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Obama cements US support to Afghanistan beyond 2014

Published time: May 02, 2012 00:36
Edited time: May 02, 2012 08:41

US President Barack Obama delivers an address to the American people on US policy and the war in Afghanistan during his visit to Bagram Air Base May 2, 2012 in Afghanistan. (AFP Photo / Pool / Kevin Lamarque)

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On a secret trip to Afghanistan Barack Obama has signed an agreement pledging US financial and military support to the country for 10 years beyond the 2014 withdrawal. Despite its many failures the US is trying to portray its strategy as a success.

­Obama met with Afghan President Hamid Karzai and signed the Strategic Partnership Agreement, which states that Washington may use diplomatic means, political means, economic means and even military means” to help Afghanistan, with approval from Kabul.

Obama hailed the agreement as “historic” calling it a responsible transition with the Afghans taking control of their own country. The pact could help Washington smooth out its relations with Kabul following a number of incidents involving US soldiers, including the massacre of 17 civilians in Kandahar and the Koran-burning incident in Bagram.

A section of the pact signed on Tuesday implies that the US will not use Afghanistan as a launchpad for attacks on other countries in the region, such as drone strikes or any attack similar to the one that killed Osama Bin Laden exactly one year ago.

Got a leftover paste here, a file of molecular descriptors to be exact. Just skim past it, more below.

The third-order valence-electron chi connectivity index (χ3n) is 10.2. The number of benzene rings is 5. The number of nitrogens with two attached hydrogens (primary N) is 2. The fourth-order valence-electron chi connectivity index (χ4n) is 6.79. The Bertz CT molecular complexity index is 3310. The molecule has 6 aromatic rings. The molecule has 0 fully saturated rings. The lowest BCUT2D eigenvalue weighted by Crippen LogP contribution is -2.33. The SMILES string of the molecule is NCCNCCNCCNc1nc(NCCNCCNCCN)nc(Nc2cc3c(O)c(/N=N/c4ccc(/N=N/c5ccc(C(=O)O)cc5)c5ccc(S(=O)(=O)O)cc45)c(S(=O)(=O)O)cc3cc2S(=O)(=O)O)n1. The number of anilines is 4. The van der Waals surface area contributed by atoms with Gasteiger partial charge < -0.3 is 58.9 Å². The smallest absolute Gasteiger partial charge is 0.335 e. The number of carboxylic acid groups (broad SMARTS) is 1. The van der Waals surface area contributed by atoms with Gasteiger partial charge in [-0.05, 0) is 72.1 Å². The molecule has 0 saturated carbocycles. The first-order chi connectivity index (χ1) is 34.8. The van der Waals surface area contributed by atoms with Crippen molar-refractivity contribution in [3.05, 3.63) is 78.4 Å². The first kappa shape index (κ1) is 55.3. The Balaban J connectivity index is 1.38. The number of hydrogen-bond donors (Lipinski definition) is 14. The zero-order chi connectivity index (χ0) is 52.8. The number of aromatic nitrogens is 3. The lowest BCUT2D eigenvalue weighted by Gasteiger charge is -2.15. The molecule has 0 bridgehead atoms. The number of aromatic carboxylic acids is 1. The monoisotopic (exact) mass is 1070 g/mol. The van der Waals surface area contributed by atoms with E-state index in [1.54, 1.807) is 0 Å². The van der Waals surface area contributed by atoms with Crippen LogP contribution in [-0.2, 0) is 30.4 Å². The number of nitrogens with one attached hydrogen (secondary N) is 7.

With the US presidential elections nearing, Obama addressed the nation from a military base in Bagram, during which he showcased his military achievements and promised a renewal for America.

As we emerge from a decade of conflict abroad and economic crisis at home, it is time to renew America,” he said in the address. The president promised not to keep Americans in harm’s way “a single day longer than is absolutely required for our national security" but underlined that “we must finish the job we started in Afghanistan and end this war responsibly. This time of war began in Afghanistan, and this is where it will end.”

Though admitting that the war has taken “longer than most anticipated” Obama said: "Our goal is to destroy Al-Qaeda, and we are on a path to do exactly that."

Outlining the plan to complete the mission and end the war in Afghanistan, Obama said that the US had begun a transition to Afghan responsibility for security. He added that the next step is for the US to “shift into a support role as Afghans step forward.”

"As our coalition agreed, by the end of 2014 the Afghans will be fully responsible for the security of their country," he stressed.

The White House has denied any political motives behind Obama’s surprise trip to Afghanistan, which coincides with the first anniversary of the killing of Osama Bin Laden. A senior administration official said the visit had been more than a year in the making.

The Republicans have recently been saying that Obama is politicizing the anniversary Bin Laden’s death ahead of November’s elections.

The official added that the anniversary was a “resonant day” for Obama to visit troops in Afghanistan. "It was always the president's intention to spend this anniversary with our troops, because it was an extraordinary group of US service members who carried out that operation," the official said.

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